Jurgen Klopp has always been at pains to praise his side’s resilience but Saturday’s opponents in Paris have repeatedly proven their mettle this year
At Anfield, Villarreal choked. They had thrashed Juventus in Turin and upset Bayern in Munich, but, on Merseyside, they were gripped by fear.
In the return leg, they turned things around. But then, with Villreal two goals up on the night, and level on aggregate, Jurgen Klopp’s side stepped up a gear and brushed their opponents aside with a 3-2 triumph to reach the Champions League final. One step closer to winning “our trophy”, as Liverpool legend Jamie Carragher put it.
Except at the Stade de France, Liverpool must do battle with another team who also believe they have a god-given right to European glory; the team that’s won it more times than any other, 13 times, to be precise – more than double Liverpool’s tally of six.
Real Madrid are the team that refuses to die, repeatedly pulling off a comeback even more improbable than the last, against harder and harder opposition.
They have won four of the last eight editions of the tournament, and are the only team to win it back-to-back since it became the Champions League in 1992. Arguably only once among their triumphs, in 2016-17, have they been the very best side in the competition.
“Look at how well Madrid have done in the Champions League in recent years and with all due respect to them, they’ve not even been the best team in Europe,” former Madrid and Liverpool striker Michael Owen told GOAL.
“During my playing days, the truly great team was Barcelona and they won a few Champions Leagues. But I think when we look back at this era in about 30 years’ time, we’ll be like, ‘Oh my God, look at all the European cups Madrid won – they must have been the best team in Europe by miles. But they haven’t been!
“They’ve not been as good as Liverpool or City or Bayern or [Lionel] Messi’s Barca, so how they’ve won so much is purely down to their mentality.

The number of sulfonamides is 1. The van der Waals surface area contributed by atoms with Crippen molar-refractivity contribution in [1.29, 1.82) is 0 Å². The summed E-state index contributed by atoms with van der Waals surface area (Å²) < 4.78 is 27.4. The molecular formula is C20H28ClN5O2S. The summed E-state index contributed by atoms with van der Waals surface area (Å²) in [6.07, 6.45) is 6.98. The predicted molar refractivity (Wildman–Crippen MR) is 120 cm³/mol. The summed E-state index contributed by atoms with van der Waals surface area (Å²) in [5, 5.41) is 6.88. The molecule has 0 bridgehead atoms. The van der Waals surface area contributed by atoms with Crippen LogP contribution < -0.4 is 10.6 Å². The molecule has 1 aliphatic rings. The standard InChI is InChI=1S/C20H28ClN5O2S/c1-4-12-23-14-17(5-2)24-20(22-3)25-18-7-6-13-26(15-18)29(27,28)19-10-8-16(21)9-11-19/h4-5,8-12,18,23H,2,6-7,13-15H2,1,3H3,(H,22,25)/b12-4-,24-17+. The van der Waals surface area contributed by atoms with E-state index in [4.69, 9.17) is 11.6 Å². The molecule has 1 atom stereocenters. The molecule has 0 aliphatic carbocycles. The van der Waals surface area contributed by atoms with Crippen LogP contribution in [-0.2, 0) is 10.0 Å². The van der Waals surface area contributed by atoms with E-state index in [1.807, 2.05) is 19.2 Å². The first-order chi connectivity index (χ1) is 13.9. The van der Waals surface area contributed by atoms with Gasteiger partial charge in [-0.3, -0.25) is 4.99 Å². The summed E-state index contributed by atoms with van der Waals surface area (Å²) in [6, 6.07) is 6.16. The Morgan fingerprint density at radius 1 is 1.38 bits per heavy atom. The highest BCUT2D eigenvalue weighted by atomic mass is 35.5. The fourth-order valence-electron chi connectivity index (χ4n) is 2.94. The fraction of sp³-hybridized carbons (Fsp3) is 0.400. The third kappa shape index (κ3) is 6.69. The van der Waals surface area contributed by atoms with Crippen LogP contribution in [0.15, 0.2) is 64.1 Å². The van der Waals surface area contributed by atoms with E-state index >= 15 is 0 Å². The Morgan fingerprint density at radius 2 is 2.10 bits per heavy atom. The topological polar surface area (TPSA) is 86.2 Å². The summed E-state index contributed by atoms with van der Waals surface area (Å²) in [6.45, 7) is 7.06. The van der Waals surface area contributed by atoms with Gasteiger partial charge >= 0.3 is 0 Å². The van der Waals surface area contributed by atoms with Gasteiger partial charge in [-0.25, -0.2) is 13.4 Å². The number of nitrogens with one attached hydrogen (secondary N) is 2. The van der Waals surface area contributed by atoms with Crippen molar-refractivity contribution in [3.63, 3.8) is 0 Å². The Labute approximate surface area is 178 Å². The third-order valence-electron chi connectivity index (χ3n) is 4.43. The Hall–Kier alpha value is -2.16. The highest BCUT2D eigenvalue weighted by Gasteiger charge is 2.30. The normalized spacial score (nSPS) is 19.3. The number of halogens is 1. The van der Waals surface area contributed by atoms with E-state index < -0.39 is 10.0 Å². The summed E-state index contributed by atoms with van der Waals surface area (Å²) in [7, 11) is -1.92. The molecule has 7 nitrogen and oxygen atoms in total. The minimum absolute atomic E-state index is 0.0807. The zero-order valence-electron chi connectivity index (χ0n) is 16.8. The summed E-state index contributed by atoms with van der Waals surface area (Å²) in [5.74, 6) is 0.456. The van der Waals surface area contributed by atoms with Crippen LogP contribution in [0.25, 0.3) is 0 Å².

“How they’ve even got to this stage of the competition this year is down to their mentality. They should have been out in the group stage. They only just squirmed through. Then, PSG should have knocked them out, then Chelsea, then City.
“So, if Liverpool are mentality monsters, I think you have to say that Madrid definitely are as well.”
Owen is right: as well as their heroics this season, Madrid have pulled off the impossible numerous times before on the way to winning European trophies.
In 2016, they lost 2-0 at Wolfsburg but triumphed 3-0 at home to reach the semi-finals. In the 2014 final, Atletico Madrid led until the 92nd minute, when Sergio Ramos headed home and Real ran out 4-1 winners in extra-time.
Rolling back the years, they lost 5-1 to Borussia Monchengladbach in the 1985-86 UEFA Cup, but pulled off a 4-0 second leg return to triumph on away goals. “The word ‘impossible’ doesn’t enter Real Madrid’s vocabulary,” ran the first line of the club’s own match-report.
Little over a decade earlier, they suffered a 4-1 thrashing by Derby County in the European Cup last 16, but demolished the English champions 5-1 in the return at the Santiago Bernabeu. Many credit this as the moment Madrid’s aura began.
Madrid made another comeback against Anderlecht in the 1984-85 UEFA Cup, losing 3-0 in Belgium but crushing their opponents 6-1 in the return leg. And in the semi-final of the competition, they pulled off another one, against Inter, which cemented their reputation as a team capable of pulling off the impossible. This is also where the ‘spirit of Juanito’ mysticism stems from.
The winger, a fan-favourite for his tenacity and commitment, warned the Italians the tie was far from over after they secured a 2-0 first-leg win at the San Siro.
“90 minuti en el Bernabeu son molto longos,” he said, in a wild hybrid of Italian and Spanish. For the uninitiated, that’s ’90 minutes in the Bernabeu are very long’. And he was spot on.
Manchester City found that out with Rodrygo’s brace in the 90th and 91st minutes forcing this year’s semi-final to extra-time, with Karim Benzema netting the winner to send Madrid to Paris. The Premier League champions, arriving with the lead but sinking without trace.